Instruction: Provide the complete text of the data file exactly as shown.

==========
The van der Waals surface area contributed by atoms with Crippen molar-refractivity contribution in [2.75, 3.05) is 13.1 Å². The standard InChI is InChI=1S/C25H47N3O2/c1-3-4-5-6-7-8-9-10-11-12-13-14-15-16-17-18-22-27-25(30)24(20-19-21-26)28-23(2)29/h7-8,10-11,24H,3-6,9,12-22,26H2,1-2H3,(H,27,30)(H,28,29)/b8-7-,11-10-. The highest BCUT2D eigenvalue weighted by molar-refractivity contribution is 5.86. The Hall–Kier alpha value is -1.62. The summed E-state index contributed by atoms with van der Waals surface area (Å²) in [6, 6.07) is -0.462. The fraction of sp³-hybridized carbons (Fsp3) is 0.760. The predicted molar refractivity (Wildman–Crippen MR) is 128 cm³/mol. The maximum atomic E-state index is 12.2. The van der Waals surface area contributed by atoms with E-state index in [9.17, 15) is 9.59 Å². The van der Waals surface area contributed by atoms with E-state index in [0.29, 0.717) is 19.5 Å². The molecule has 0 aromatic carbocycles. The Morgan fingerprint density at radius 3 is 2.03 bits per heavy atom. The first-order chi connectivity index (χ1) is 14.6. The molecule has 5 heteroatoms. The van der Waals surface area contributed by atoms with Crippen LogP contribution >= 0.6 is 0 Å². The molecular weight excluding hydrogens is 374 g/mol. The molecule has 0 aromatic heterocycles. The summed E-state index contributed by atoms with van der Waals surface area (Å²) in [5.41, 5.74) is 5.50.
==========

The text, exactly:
The van der Waals surface area contributed by atoms with Crippen molar-refractivity contribution in [2.75, 3.05) is 13.1 Å². The standard InChI is InChI=1S/C25H47N3O2/c1-3-4-5-6-7-8-9-10-11-12-13-14-15-16-17-18-22-27-25(30)24(20-19-21-26)28-23(2)29/h7-8,10-11,24H,3-6,9,12-22,26H2,1-2H3,(H,27,30)(H,28,29)/b8-7-,11-10-. The highest BCUT2D eigenvalue weighted by molar-refractivity contribution is 5.86. The Hall–Kier alpha value is -1.62. The summed E-state index contributed by atoms with van der Waals surface area (Å²) in [6, 6.07) is -0.462. The fraction of sp³-hybridized carbons (Fsp3) is 0.760. The predicted molar refractivity (Wildman–Crippen MR) is 128 cm³/mol. The maximum atomic E-state index is 12.2. The van der Waals surface area contributed by atoms with E-state index in [9.17, 15) is 9.59 Å². The van der Waals surface area contributed by atoms with E-state index in [0.29, 0.717) is 19.5 Å². The molecule has 0 aromatic carbocycles. The Morgan fingerprint density at radius 3 is 2.03 bits per heavy atom. The first-order chi connectivity index (χ1) is 14.6. The molecule has 5 heteroatoms. The van der Waals surface area contributed by atoms with Crippen LogP contribution >= 0.6 is 0 Å². The molecular weight excluding hydrogens is 374 g/mol. The molecule has 0 aromatic heterocycles. The summed E-state index contributed by atoms with van der Waals surface area (Å²) in [5.41, 5.74) is 5.50.